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The Strike in the Choir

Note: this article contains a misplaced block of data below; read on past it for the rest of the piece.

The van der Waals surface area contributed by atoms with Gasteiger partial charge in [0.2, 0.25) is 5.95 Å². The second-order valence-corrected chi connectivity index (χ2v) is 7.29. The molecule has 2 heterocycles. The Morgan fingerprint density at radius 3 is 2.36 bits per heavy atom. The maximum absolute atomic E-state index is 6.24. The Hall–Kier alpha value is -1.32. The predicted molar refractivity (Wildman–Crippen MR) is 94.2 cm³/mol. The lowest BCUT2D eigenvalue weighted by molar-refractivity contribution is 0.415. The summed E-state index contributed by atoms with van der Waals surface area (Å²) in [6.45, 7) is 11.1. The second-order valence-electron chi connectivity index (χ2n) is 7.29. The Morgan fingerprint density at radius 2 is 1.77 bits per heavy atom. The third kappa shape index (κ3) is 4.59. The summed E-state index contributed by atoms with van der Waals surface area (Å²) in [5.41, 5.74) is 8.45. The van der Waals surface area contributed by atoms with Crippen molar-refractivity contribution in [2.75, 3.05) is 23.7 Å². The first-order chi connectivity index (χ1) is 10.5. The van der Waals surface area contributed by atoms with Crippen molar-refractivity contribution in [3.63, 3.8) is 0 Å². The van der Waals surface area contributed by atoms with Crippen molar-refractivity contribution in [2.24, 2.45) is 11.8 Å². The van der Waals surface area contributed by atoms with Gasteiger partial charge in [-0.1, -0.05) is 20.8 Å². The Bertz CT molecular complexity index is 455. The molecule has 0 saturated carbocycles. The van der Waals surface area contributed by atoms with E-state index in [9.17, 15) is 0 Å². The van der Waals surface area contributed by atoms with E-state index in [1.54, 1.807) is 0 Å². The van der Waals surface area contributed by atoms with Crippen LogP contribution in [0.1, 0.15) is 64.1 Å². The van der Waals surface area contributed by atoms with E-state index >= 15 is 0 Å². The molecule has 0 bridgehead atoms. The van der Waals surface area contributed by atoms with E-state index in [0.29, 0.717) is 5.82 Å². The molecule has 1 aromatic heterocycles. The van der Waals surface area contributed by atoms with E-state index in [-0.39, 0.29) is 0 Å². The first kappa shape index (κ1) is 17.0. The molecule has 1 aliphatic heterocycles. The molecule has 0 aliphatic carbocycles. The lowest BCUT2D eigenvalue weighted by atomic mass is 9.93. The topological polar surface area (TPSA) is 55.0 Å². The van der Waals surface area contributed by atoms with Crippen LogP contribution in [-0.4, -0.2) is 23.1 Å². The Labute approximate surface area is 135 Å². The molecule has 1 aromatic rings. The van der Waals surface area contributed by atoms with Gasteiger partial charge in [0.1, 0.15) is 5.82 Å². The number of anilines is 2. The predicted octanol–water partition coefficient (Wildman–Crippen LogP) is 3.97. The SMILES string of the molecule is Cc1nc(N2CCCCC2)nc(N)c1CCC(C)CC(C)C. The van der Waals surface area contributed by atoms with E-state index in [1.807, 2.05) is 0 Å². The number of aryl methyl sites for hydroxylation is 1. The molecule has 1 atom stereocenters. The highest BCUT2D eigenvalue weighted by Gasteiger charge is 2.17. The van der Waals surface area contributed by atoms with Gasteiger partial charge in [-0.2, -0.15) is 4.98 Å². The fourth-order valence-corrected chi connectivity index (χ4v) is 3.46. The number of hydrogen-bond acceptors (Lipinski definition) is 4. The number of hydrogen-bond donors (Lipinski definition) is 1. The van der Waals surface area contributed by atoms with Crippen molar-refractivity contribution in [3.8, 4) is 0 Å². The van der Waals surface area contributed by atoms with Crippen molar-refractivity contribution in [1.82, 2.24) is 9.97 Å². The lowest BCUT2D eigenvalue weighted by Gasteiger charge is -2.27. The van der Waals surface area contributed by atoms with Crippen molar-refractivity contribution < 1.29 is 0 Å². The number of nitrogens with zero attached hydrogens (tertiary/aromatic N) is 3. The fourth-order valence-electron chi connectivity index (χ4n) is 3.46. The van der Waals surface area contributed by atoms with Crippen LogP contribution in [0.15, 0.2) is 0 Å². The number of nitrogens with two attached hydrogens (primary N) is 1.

BY ROBERT J. BURDETTE How a Western choir <juarreled with the min ister of the church. Told in Mr. Burdette's most humorous vein in the October issue of THE LADIES’ HOME JOURNAL 10 Cents on all News-stands The Curtis Publishing Company Philadelphia DR. Y. E. HOLLOWAY’S PRIVATE MEDICAL DISPENSARY Mcincr Funk Building, Cor. 1st Ave. & 21st Street, Birninghan, Ala. 1 be cidcet, l(»t equipped and moat successful inatitutiou of its kind in ths 2ity or Jtiti Established io tlie city of Birmingham, Ala., August3, 1837. Cfi’ce Hours—8:30 a. m. to 12 m., 1:30 to 6:00 d. m.: Huodaya, 10 a. m. till na. Dr. Y; E. HOLLOTTXY, Specialist.’ PRIVATE DISEASES. lias tlie fiery lightning of midnight revelries h-.d anything to do vtfth the crimson streams of blood that go crashing through your brain? Are your ebeeks flushed with pure and fresh blood free from taint and corruption? 'Arc yon a victim to any form or stage of blood poison which produces any kind of •ores, nlc6rs, breaking out. yweilU^s, pains or aches? 1 have been treating specially just such troubl^T tor many I make speedy and permanent cures of all stages of SypJailis, Gonorrhoea. glhefr^Stricture, Bad Blood, Skin, Kidney or Bladder Dise/jes, Pimples, Blotches, Echuma, Tumors, Ulcers in mouth and throat, WonATroubles, or anv nrivi^dJ-.e-TX.nr either sex. 1 I w>sh to call BpenirfV^'eistlaii iku mf TTflUlnentof unfcrtuDates suffering from early impruueno&flirrors of Youth, Koss of Vitality, Lolb of Manhood or Hexual Debility. Tbe/reatment is relialAe nnd permanent. »The dark clouds that h„n;' as a pall ojer your dejected brow can be brushed awi\y and the bright sunshine mane to Unfit up your future patnway. t 1 If you live in orthueai the city, call at my Private Dispensary. If at a die*, tance, write me yoat trouble, enclosing stamp for reply. My book on Pavate Diseases and proper question lists will be sent to any*1 one on application^ . t : e oblumus t only a special class ever achieve ao . To our personal the ocean, in lar riArced of his [Blrmln ghats—irre- Hrtal Little did we tblnCjiMrs ago Doilovav, our greyP-Mutheyj located lo Birming/la^and 4$ Bounced through t, aid that he vrould ' of diseases that hi International knowledge from i( away England, LL skill and tamjHKiu consult Bturv We be lieve with ttffe doctor that trutnOnerlt and honor always win. He stands aWhe head ——a nlwasani. want,iemshr^an able plwelcian —and is recognizefr'.a ins. leading attbor lly in the treatment lot ail'nrivam diataaes. Birmingham may well he proud of him, |BirminghamjJally News.] No specialist in the wnth.ls more fa miliar with the treati^dVit of private troubles than Dr. Y. ing bis long residents" In sncceesfnlly treked many tlents sufferi«r|fwith pri^ •very conceivable form, lienee, together with hiys! not only places the doctt his profession in such jma guarantee to all that pi ice I der his care that they ^ill n Dur imay. t city he has pgBanda of pa "roubles of real ezpe ilVakd ability, t Vfc head of ters>\but is a un ivV ti ned.^ un - _ _ itT'aCbamal In point of aDility is Pscond ter none; and has been longer in Birmingham than •ay specialist there. “Truth, merit and honor always win,” and In that lino Dr. arifoWWJrtMtfllikJfci lull rank _ treatment possible to [Sumter “ We have a great a; '[People’s Tribune, Birmingham.1 Dr^ Y. E. Holloway la 'undoubtedly the most successful physician; In the South la the tl^atnsea^Jf^p^ivsM diseases. Well does bqo»«7jr tb*r>ti plan did reputation be baa achnived./He laif/mous not only at, home, but abroad. IiMiify sufferers,through neglect and jbad Mi/agement, are In the very worst cffisdUi//, and yet they are quickly an«Ppe/jn<ienUy cured by thla ?treat specialist. AWtb him you have noth QR to loBfa n dtnMo gain, aa he guarantees you a la perfectly reliable, strictly Honest ahd financially responsible for any promisekbat be makes you. Asa specialist Dr. Hblloway stands unexcelled, if not unequalerk. Thousands testify to hia Bkill in the treajkieqt of diseases of a pri vate nature. 'into nlerit always receives Its reward. BirmlndhanJ may well be proud to have bis inatiyS ion ISqated in her midst. [Labof Advocate.] Btep by stepAeir by year, Dr. Hollo way has acaAireA his national rep utation a%,6 ypeclll^t and wbidb, with hia and \open-hearted public tnusiAl slfyj in hia chosen held, vinnmg forvMjneeff^unlimited _ pr/feaaionatS^pnors aud the erintf practice, botVrt^ home and i Home, Talladega>Ala.) lit and praisewort/fy repute Ho" The exc tion of 1 served E. Hollowaj^ia wefl da rn. We are Mrsoually ac quainted with the doctor and know him to be a man who is straight and square. Hia superior ability in his lias la reoogoized ky ■all ■tnkMw.iiu— BIRMINGHAM CONSERVATORY OF MUSIC. Academic Year 1895-6 Begins Monday, Sept. 2. All aspirants for Certificates or Diplomas should be enrolled on that day. Catalogues describing the courses to be pursued mailed free to any address or may be had upon application to the Con servatory. Musical Director. 8-30-tf ADDISON & CO, General Insurance Agents and Brokers No. 607 Thirteenth street, Northwest. Washington, D. C. Represent only the best companies and place Insurance on all classes of insurable property at from 15 to 20 per cent lower than local agents. We deal direct with the prop erty owner and save him the agent's com mission. We make a specialty of Insuring cotton, cotton gins, stores, farm property, milis and factories of all kinds. Form for description of property mailed upon application. Writes us before Insuring for rates. Solicitors wanted. 8-26-3m j ana Opium Bab. f run-a at home wi. uutpain.liookof i . J licularsreni FRIh M ... Atlanta. Go. Office 104V4 Whitehall SU EDUCATIONAL. The Taylor School, 11th Avenue and 19th Street, SOUTH HIGHLANDS, N'ow o^=Eisr. For Boys and Girls of all ages. The only Kindergarten In the city. Preparation for the highest universities. WILLIAM P. TAYLOR, (A. B.) Yale, 9-20-tf Principal. GEORGETOWN * UNIVERSITY SCHOOL OF LAW. FOUNDED.17S& FACULTY. REV. J. HAVENS RICHARDS. S. J., Pres ident of the University. HON. HENRY B. BROWN, LL.D., Justice Supreme Court of the United States. HON. MARTIN F. MORRIS, LL.D., Asso ciate Justice Court of Appeals of the Dis trict of Columbia. HON. SETH SHEPARD. Associate Justice Court of Appeals of the District of Colum bia. HON. JEREMIAH M. WILSON, LL.D. JOSEPH J. DARLINGTON, LL.D. GEORGE E. HAMILTON. LL.D. R. ROSS PERRY. A. M., LL.D. REV. RENE HOLAIND, S. J. TALI.MADGE A. LAMBERT. LL.D. CHARLES A. DOUGLASS, Esq. Circuit Court—MICHAEL J. COLBERT. A. M. Court of Appeals—Messrs. TALLMADGE A. LAMBERT, JOB BARNARD and HENRY WISE GARNETT. For Information or circulars, address SAMUEL M. YEATMAN. Secretary and Treasurer. Washington, D. C. School year opens October 2, 1895. 9-29-lmo BiRMINCHAM BUSINESS COLLEGE uinninun^n uudinLdd uuul.lui. \ 'LV* BIRMINGHAM ALA SHORTHAND UQOKKEEPING Sc v, . jnun i riHitu uuun iiui-r w hq,TJ >VE PAY YOUR R R FARE . nun(tt11 i on nv u m i r*nnmi rnr SHORTHAND BY MAIL LESSON FREE Potter Building, First Avenue. Sessions Day and Night. Agents for the Daugherty Visible Type, writer. Call or write for catalogue. tiANGER tad Turnon CURED no kalte book free. Dn Ql»noin *No«w» Ha. Ml Kim street. CtaStaoali. O STATE NEWS, Ozark Star: A negro was sentenced to the penitentiary at Dothan last week for stealing a pair of shoes. Talladega Mountain Home: The farm ers are smiling over their big corn cribs, fat hogs and the good pricts paid for cotton. Mobile Herald: The Colombia came up this morning from Bocas with 15.000 bunches of bananas consigned to J. B. Camors & Co. Mobile Herald: A young son of Mr. George W. Huy of Whistler fell from an oak tree yesterday afternoon, breaking his arm In the fall. Carrollton News: We have made very diligent inquiry, and gather that the present cotton crop of Pickens Is about 25 per cent short of last year's crop. Carrollton News: Pickens grew this year perhaps the largest corn crop of her history. Now. If the cholera don’t break out amohg the hogs there will be plenty of meat next year. Collinsville Clipper: The present sea son insures an abundant harvest, and most all of the farmers are pretty well fixed for the coming winter with plenty of hog a:.d hominy. Huntsville Tribune: Three goldbug papers in Alabama have been burled while the silver craze was dying, and there are others that might ds well be dead for the good they are doing any body. Collinsville Clipper: Thomas Carroll of Lathamville, aged 75 years, has recently wooed and won the heart and hand of Mrs.' Olem Holdbrooks, aged about 50 years, of the same community, over some gallant men. and on Saturday night, the 28th ultimo, the two were united as one. Salem correspondent Opelika News: "Mr. George Barnett of Beat 9 was in Sa lem last week and he says the farmers in his neighborhood are in a much bet ter fix this fall than they have been for some time. He says most all of them will pay out of debt and will have plenty to eat at home. Ozark Star: Numbers of farmers all over southeast Alabama have made this year fine crops of rice, and are Independ ent of the South Carolina rice crop. One would be surprised to sec what fine rice is raised by our farmers, upon dry land at that. Southeast Alabama and Dale county are truly the garden spots of Ala bama. Mobile Herald: We are reminded by the death of General Mohone that the old Third Alabama was in his brigade at Norfolk and fought Its first fight, the battle of Seven Pines, under his com mand. The Mobile cadets, Mobile Blfies, Gulf City Guards and Washington Bight Infantry formed a part of the Third Ala bama. Ozark Star: A Star reporter saw last Monday afternoon one man leading out of town five fine young Tennessee mules that he bought from our stock men, pay ing the spot cash for them. He is a good farmer and you never hear him complain of hard times, and of his abusing the gen eral government for not Issuing $50 per capita. Huntsville Tribune: The Montgomery Advertiser accuses the Birmingham State Herald of abandoning "free silver" and coming out for "bimetallism.” The Bir mingham journal has not abandoned "free silver.” It has only put on new clothes, moved to new premises and promised to behave better, and we can testlfyTt has not hit a hard lick since it turned over a new leaf. Has it. brethren ? Kufaula Times: The dwelling house of Mr. Jim Singleton, near this place, was destroyed hy fire a' few days ago. to gether with all its contents, besides about two bales of seed cotton belonging to Mr. Singleton and Mr. G. W. Sims. The loss was very heavy on Mr. Singleton, especially, and the good people of beat 8 cannot do a more charitable deed than to assist Mr. Singleton in replacing his property. Opelika News: Tkc mill property of Mrs Hebecca Robinson at Gold Hill was burned last Saturday morning. The burning was accidental. The lady's friends sympathise with her in this heavy loss. Mr. John W. Allen of Gold Hill lost his barn, together with his en tire crop of corn and fodder, last Satur day evening. The loss is serious, falling heavily upon a hard-working, worthy gentleman. AT THEIR OLD STAND all this week ready to serve you as usual. Hirsch Dry Goods and Millinery Co. BESSEMER. The Negroes of Mexico Gave the Citizens the Smallpox Scare. Bessemer, Oct. 10.—(Special Corre spondence.)—Mr. O. K. Waites, who had an operation perfomed on him by Drs. Robinson and Winters, is rapidly im proving. Mrs. Alex Polis returned home yester day from Birmingham, where she has been for several days on a visit to her parents, Mr. and Mrs. Hutchinson. Mrs. Hutchinson is in feeble health. Her brother, Robert, is at home sick with malarial fever. The scare about smallpox in Bessemer has about subsided. It was caused by some negroes who had come from Mex ico that had had the disease, but were well. They were promptly herded as soon as they landed. They were made to go out in an old field and burn their bundles, for fear some of the germs of the disease might be in them, and were put on the southbound Alabama Great Southern and forwarded to their destina tion. It looks like the new furnaces to make a certain quality of iron for the steel plant Is not all talk, as several car loads of steel rails have been unloaded near the pipe works to construct the road to the plant. Miss Lula Watsor., a niece of Mrs. W. J. Allen, paid her aunt a short visit and has returned to her post of duty at War rior. She is teaching school there. MrsrHaze Cox paid a short visit to hei* sister, Mrs. Douglass of Ensley City, and returned home Sunday. Although It was quite cool Wednesday night under the union tent there was a large congregation out. Dr. Pearson preached on the subect of the “Paschal Lamb." There were five or six converts. The Alabama Pipe shop shut down Wednesday to reline the cupalo. It re sumed work again yesterday. The boys all seemed to enjoy having a day off. andiToden arrested In Cullman and Brought to Birmingham. Charged With Murder. Andy Oden was arrested at Cullman yesterday and brought back here to an swor to a charge of murder. The crime with which he is charged was committed between Blossburg and Cardiff a week ago today. David Bowmaster, a white miner, was killed and papers found near him caused suspicion to rest on Oden, who, it is alleged, had gone Into that community to sell whisky. Monday last Bherlff Morrow sent a deputy and some of the county dogs to Cullman, where Oden lives, and yester day morning Oden was arrested in Cull man, as stated above. JASPEH. 1 ANovel and Interesting Damage Suit—Con siderable Sickness. ■ I Jasper, Oct. 10.—(Special Correspond ence.)—The city ot Jasper has an ordi nance which makes it unlawful for any horse, mule, jack or jenny to run at large upon the streets, avenues, parks and boulevards of said city, and the vio lation of this ordinance by Mr. J. M. Kitchens is the immediate cause of a very interesting damage suit now pend ing in the court of Judge W. H. Duffee. On August 5 last Mr. J. H. Elliott, who owns a very fine mare, was driving on the streets, followed by his celebrated Hailey Peyton colt, when-Mr. Kitchens' horse began to chase the colt and kept It up to such an extent that the mare be came frightened and ran away, causing serious injury, for which Mr. Elliott has asked the court to give him damages. After several attempts the case came to trial on yesterday, but has not yet been finished, and no matter what the verdict Is the case will go up higher, for both parties Rtand ready to make an ap peal bond. Mr. T. L. Sowell represents the plaint iff, and Coleman & Bankhead the de fense. The case promises to become of more than local interest. There is more sickness in Jasper now than for a long time past. However, no one is seriously ill new. Cortton is now beginning to move with us, and our mer chants are doing a good business. As is well known to persons familiar with our county, our crop is thirty days later always than In the valleys. Our moun tains are great for coal, but a little be low the average on cotton. The coal mines throughout our district arc all do ing nicely, with the exception of a small "lock-out” at Gamble, which will be set tled within a few days. Mr. L. P. Hebard. agent for the B., S. * T. here, has been changed to the Shef field office, much to the regret of our en tire business community. "Heb” is a good railroad man, and a popular and de eerving fellow. _ HUNTSVILLE. Herbert Speaks Friday Night—Death of Mr. Thomas J. Martin. Huntsville, Oct. 9.—(Special Corre spondence.)—Hon. Hilary A. Herbert, secretary of the navy, will address the citizens and public generally at the opera house in this city on next Friday In ad vocacy of the administration's financial policy. A large gathering of the people it is hoped and believed will be present and hear the distinguished Alabamian. A very large majority of the people of this county hold opposite views from the secretary on this subject, believing that silver should be coined without limit at the ratio of 16 to 1, with all the mintage rights now enjoyed by gold. Still they are a fair and Just people and will come out. If for no other purpose, to show their respect to a distinguished son of this great state. It Is possible that the Hon. Jesse Stallings will be here on that day, and, if so, he will address the public in answer to the Hon. Mr. Herbert. Mr. Thomas J. Martin, a prominent merchant of this city, and one of the best citizens of this county, died In Nashville Monday from the effects of a surgical operation performed on him about ten days ago for the purpose of extracting a ball Mr. Martin received about five years ago in his left side from the pistol of a negro burglar, who was attempting to rob the store of Martin & Crocker at Go lightly, this county, where Mr. Martin was then doing business. He moved here about two years ago to take charge of a stock of goods as the assignee of Mitchell & Harris and has continued in business here since. Mr. Martin’s remains were brought here yesterday from Nashville and taken out to. his old home and will be burled today. Mr. Martin was a brother of ex-Attomey-General W. L. Martin of Montgomery, but formerly of Scot tsboro. Hon. Jess Stallings has accepted an invitation to come to Huntsville and will be here Friday. Silver men will ask a di vision of time with Colonel Herbert. If he does not accept Colonel Stallings will speak at night. Next day (Saturday) he will organize* a bimetallic league at Scot tsboro. Old papers for sale cheap at this office. GATE CITY POSTOFFICE ROBBED. Fied Mankin and Mollie Gallacher Arrested on the Charge—Mankin Discharged. A day or two ago Postofflce Inspector Little swore out a warrant for the arrest of Fred Mankin and Mollie Gallacher of Gate City, on the charge of breaking open the postofTlce at that place and stealing $30. The warrant was placed In the hands of Deputy ynited States Mar shal A. J. Sullivan, and yesterday the parties were arrested. An entrance to the building was ef fected, It is said, by drawing out the staple on the door which held the lock. Mankin, It Is also said, was an employe of the rolling mills at Gate City. As soon as the postmistress, Mrs. Kate O’Neil, learned of the alleged burglary she at once notified the government offi cials in this city. The two prisoners were tried In United States Commissioner Wilson’s court yes terday afternoon, and Mankin was dis charged. The Gallacher woman was bound over In the sum of $200. AFTER DINNER when you have eat en heartily, you should take one only of Doctor Pierce’s Pleas ant Pellets. Your stomach and liv er need the gen tle stim ulating, as well as invigorating, effect of these tiny, sugar-coat ed granules. If you feel drowsy, dull, languid, inex pressibly tired or debilitated; If you've no ap I petite and frequent headaches or dizziness, * furred or coated tongue—it proyes that you’re bilious. In that case -you should use the "Pellets.” They are anti-bilious granules, which act in a prompt and natural way, without griping. BEST PILLS FOR THE LIVER. ROBERT MANSON, Of West Rye, Rockingham Co.. JV. H., -writes: “Three years ago I commeuced taking Dr. Pierce’s Golden Medi cal Discovery; I i weighed 140 pounds, ana now i weigh 175 pounds, so you see liow I have gaiued in health and weight. Doctor Pierce’s Pellets are the best pills I ever took ^ for the liver. All my K friends say they do ff them the most good." R. M ANSON, Rag. LIVER PILLS. Mr.SAUcBL Bakes,SB.,/ of No. 161 Summit At Hue. Phillipsburgh, N../. ,1' writes: "There is noth-U iu« that can compare! with Dr. Pierce's Pfess ant Pellets, as Wver Alls. They have done more good than any othertned fcinc I have ever takes." kk. 8. bash, to. A What is Castoria is Dr. Samuel Pitcher’s prescription for Infants and Children. It contains neither Opium, Morphine nor other Narcotic substance. It is a harmless substitute for Paregoric, Drops, Sootliing Syrups, and Castor OIL It is Pleasant. Its guarantee is thirty years* use bv Millions of Mothers. Castoria destroys Worms and allays feverishness. Castoria prevents vomiting Sour Curd, cures Diarrhoea and Wind Colic. Castoria relieves teething troubles, cures constipation and flatulency. Castoria assimilates tlio food, regulates the stomach and bowels, giving healthy and natural sleep. Cas* toria i.i tlio Children’s Panacea—the Mother’s Friend. Castoria. •' Castoria is an excellent medicine for chil dren. Mothers have repeatedly told ine of its good effect upon their children." Da. G. C. Osgood, Lowell, Mass. •‘Castoria is tho best remedy for children of which I am acquainted. I hopo tho day is not far distant when mothers will consider the real Interest of their children, nnd use Castoria in stead of tho various quack nostrums which are destroying their loved ones, by forcing opium, morphine, soothing syrup and other hurtful agents down their throats, thereby sending them to premature graves." Da. J. F. Ktnchklos, Conway, Ark. The Centaur Company, TI Id Castoria. '* Castoria is so well adapted to children that I recommend it as superior to any prescription known to me." II. A. Ancnsn, M. D.t 111 So. Oxford St., Brooklyn, N. Y. *• Our physicians in the children's depart menfc have spoken highly of their experi ence in their outside practice with Castoria, and although we only have among our medical supplies what is known as regular products, yet we are free to confess that the merits of Castoria has won us to look with favor upon it." 0 United Hospital and Dispbnbart, Boston, Maas. Allen C. Smith, /Ye#., array Street, Hew York City. The Berney National Bank, Birmlng-ham, AlaToama. Chartered January 28, 1886. Capital Stock, $200,000.00. Surplus and Profits, $28,000.00. Successors lo City Xalional Bank of Ifirniio'lim January 8, 1893. Special Attention lo Industrial and Cotton Accuunts J. B. COBB3, PreB’t. W. F. ALDRICH, Vice-Pres’t. W. P. Q. HARDING, Cashier. J. II. BARR, A sistant Cashier. DIRECTORS—B. B. Comer, T. H. Aldrich, Robert Jamison, W. F. Aldrich, Walker Percy, Robert Stephens. Charles Wheelock, James A. Uoinsj, J. B. Cobbs. R. E*Barker, President. sy. J. Cameron, Cashier, W. A. Walker, Vice-Piesident. Tom. O. Smith, Ass’t Cashlar. T. M. Bradley. 2d Ass’t Cashier. FIRST NATIONAL BANK OF BIRMINGHAM. ALA Capita 1 Stock, - - ^250,000 Designated Depository of the United States. Chartered May 13, 1884. riFECTOBS—3. A. Stratton, F. D. Nabers, W. A. Walker, T. C. Thompson, W, 3.' y icvin, T. H. Melton W. J. Cameron, N. E. Barker, Geo. I.. Morris. R. M. NELSON, President. A. T. JONES, Vice-P. esldent. W. A. PORTER, Cashier. 11. L. BADHAM, Assistant Cashier. ALABAMA NATIONAL BANK, CAPITAL $500,000.00. S. E. Cor. First Avenue and Twentieth S rc?t, Birmingham, Ala. BUYS and pells exchange on all principal cities iu the United States, Europe, Asia, Arrica, Australia, South America and Mexico. Solicits accounts of manufacturers, merchants, banks and individuals. 8 29 tf Banking in All Its Branches. Stocks, Bonds and Investment Securities bought and sola. Real estate loans of $1000 and upward negotiated. Drafts issued on all parts of the world. Interest allowed on sav ings deposits. Banking House °< Steiner Bros. i^ams Drug Co. S. E. Cor. £d k\t. and 19(li St. BIRMINGHAM, ALABAMA I We move on Thursday of this week from 220 Nineteenth street to the above location, and when it is effected our place will be the i Most Convenient Apothecary I Shop in Town, i Our new store will be a beauty when the decorations are finished. I Our stock is almost entirely new and prescriptions are our specialty. Our store is open from 6 in the morning ^ until 12 at night. The Metropolitan Hotel and Restaurant, Nos. 8 and 10 North 20th Street, Corner Morris Aveaue. NEXT TO THE UNION DEPOT. REGULAR MEALS, 25 CENTS. Birmingham Paint and Glass Company LARGEST STOCK. LOWEST PRICES. Faints, Oils, 'Varnish, Glass, Sasli, Doors anil Blinds. 1816 Tkird Avenue.Birmingham, Ala!